GeForce GTX 1060 joins the battle with the RX 480 at $249


— 8:43 AM on July 7, 2016

Nvidia unveiled the GeForce GTX 1060 this morning. The specs of this $249 Pascal card basically conform to what the rumor mill has been churning out over the past couple weeks. Here are the basics of the GTX 1060, compared to the GTX 1080:

  GPU
base
clock
GPU
boost
clock
Shader
processors
Memory
config
Memory
clock
PCIe
aux
power
Peak
power
draw
Suggested
price
GeForce GTX 1060 ??? 1700 MHz 1280 6GB GDDR5 8 GT/s 1x 6-pin 120W $249.99
GeForce GTX 1080 1607 MHz 1733 MHz 2560 8GB GDDR5X 10 GT/s 1x 8-pin 180W $599.99

Going by those numbers, the GTX 1060 appears to be about half of a GTX 1080, save for its 192-bit memory bus. Anandtech confirms that the GTX 1060 is powered by a new, smaller GPU called GP106. Considering that Nvidia claimed that the GTX 1080 offered up to twice the performance of the GTX 980 before it, the GTX 1060 is logically positioned to deliver the performance of a GTX 980 for about half of that card's launch price.

The eagle-eyed out there will notice that the GTX 1060 lacks an SLI connector. Nvidia told PCWorld that "very few gamers build SLI machines out of mainstream GPUs," and we've always recommended that gamers purchase the fastest single graphics card they can afford instead of pairing up two cheaper cards. Given those facts, the death of SLI on an affordable graphics card like this one may not be a big deal. Still, AMD's RX 480 lets the ambitious gang cards together in CrossFire if they so choose, and VR SLI may have been a promising application of the technology.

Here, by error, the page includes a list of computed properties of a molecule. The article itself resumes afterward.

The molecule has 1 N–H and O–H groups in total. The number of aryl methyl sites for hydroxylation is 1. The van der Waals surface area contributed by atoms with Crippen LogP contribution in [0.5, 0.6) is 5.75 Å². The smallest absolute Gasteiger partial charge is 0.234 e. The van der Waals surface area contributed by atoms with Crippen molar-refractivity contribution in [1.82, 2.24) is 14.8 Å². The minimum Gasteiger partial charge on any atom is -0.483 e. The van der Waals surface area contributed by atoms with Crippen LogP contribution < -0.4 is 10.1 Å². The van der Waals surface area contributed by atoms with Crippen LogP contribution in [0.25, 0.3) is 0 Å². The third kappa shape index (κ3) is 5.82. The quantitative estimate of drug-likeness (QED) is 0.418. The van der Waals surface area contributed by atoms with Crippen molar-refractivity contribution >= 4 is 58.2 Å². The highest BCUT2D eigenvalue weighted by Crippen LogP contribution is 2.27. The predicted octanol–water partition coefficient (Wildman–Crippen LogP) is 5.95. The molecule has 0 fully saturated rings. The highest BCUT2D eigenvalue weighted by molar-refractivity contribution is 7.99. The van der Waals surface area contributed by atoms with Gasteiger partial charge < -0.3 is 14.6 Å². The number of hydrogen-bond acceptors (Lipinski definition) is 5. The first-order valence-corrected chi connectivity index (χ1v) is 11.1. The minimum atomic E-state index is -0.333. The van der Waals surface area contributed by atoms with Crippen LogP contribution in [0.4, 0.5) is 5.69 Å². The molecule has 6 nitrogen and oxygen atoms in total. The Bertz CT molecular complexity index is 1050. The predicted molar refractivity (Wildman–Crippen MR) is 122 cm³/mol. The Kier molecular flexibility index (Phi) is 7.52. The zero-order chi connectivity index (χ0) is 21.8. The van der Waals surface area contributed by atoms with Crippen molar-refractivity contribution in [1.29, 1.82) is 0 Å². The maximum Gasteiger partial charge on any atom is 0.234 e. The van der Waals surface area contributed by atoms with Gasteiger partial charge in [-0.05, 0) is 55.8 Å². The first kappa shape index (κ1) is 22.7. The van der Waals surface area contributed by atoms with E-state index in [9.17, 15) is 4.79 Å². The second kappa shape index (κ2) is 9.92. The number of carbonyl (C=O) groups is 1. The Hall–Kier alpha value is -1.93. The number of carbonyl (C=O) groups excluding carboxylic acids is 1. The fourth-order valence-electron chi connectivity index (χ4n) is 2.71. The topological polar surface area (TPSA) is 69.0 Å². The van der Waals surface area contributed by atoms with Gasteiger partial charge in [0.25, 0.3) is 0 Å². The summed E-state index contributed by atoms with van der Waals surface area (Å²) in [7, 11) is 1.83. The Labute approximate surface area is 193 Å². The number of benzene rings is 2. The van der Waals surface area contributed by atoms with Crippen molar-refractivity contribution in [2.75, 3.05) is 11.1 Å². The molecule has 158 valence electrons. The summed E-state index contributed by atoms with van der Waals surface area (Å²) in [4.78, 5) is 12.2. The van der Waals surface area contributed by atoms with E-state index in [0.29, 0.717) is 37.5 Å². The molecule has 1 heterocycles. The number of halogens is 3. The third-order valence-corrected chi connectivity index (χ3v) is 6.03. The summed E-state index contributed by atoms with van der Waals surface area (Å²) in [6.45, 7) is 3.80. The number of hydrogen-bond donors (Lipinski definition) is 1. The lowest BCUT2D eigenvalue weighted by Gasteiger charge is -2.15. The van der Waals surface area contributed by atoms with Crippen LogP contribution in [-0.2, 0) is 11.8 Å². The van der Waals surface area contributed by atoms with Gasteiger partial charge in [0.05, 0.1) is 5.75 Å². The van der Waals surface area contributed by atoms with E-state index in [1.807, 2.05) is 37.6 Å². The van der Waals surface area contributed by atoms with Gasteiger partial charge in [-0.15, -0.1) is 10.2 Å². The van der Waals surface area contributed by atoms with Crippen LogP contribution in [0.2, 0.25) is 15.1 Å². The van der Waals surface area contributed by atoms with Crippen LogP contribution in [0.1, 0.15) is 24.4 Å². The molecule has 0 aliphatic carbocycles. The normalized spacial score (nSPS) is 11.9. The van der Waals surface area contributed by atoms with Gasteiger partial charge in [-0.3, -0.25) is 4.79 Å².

The Founders Edition GTX 1060 uses a short PCB that looks a lot like the one underneath the Radeon RX 480's cooler shroud. This view of the long-and-thin GP106 GPU confirms that it's a new chip. Strangely, the card's PCIe six-pin power connector isn't directly integrated onto the reference PCB—it's part of the cooler shroud itself. This stubby PCB design might pave the way for Mini-ITX-friendly GTX 1060s in the future.

The GTX 1060 offers three DisplayPort 1.4 outputs, an HDMI 2.0b out, and a dual-link DVI-D output.

Unlike the GTX 1080 FE, the GTX 1060 reference card doesn't feature a backplate, but we guess it doesn't really need one, either, thanks to its short PCB. The blower-style cooler doesn't have a cutout on its top side for extra air intake, but that design hasn't appeared on recent Nvidia reference cards to begin with.

The GeForce GTX 1060 will launch July 19. Partner cards should sell for $249, while the Founders Edition card will sell for $299 from Nvidia's website. It's an exciting time for the midrange graphics market.

 
   
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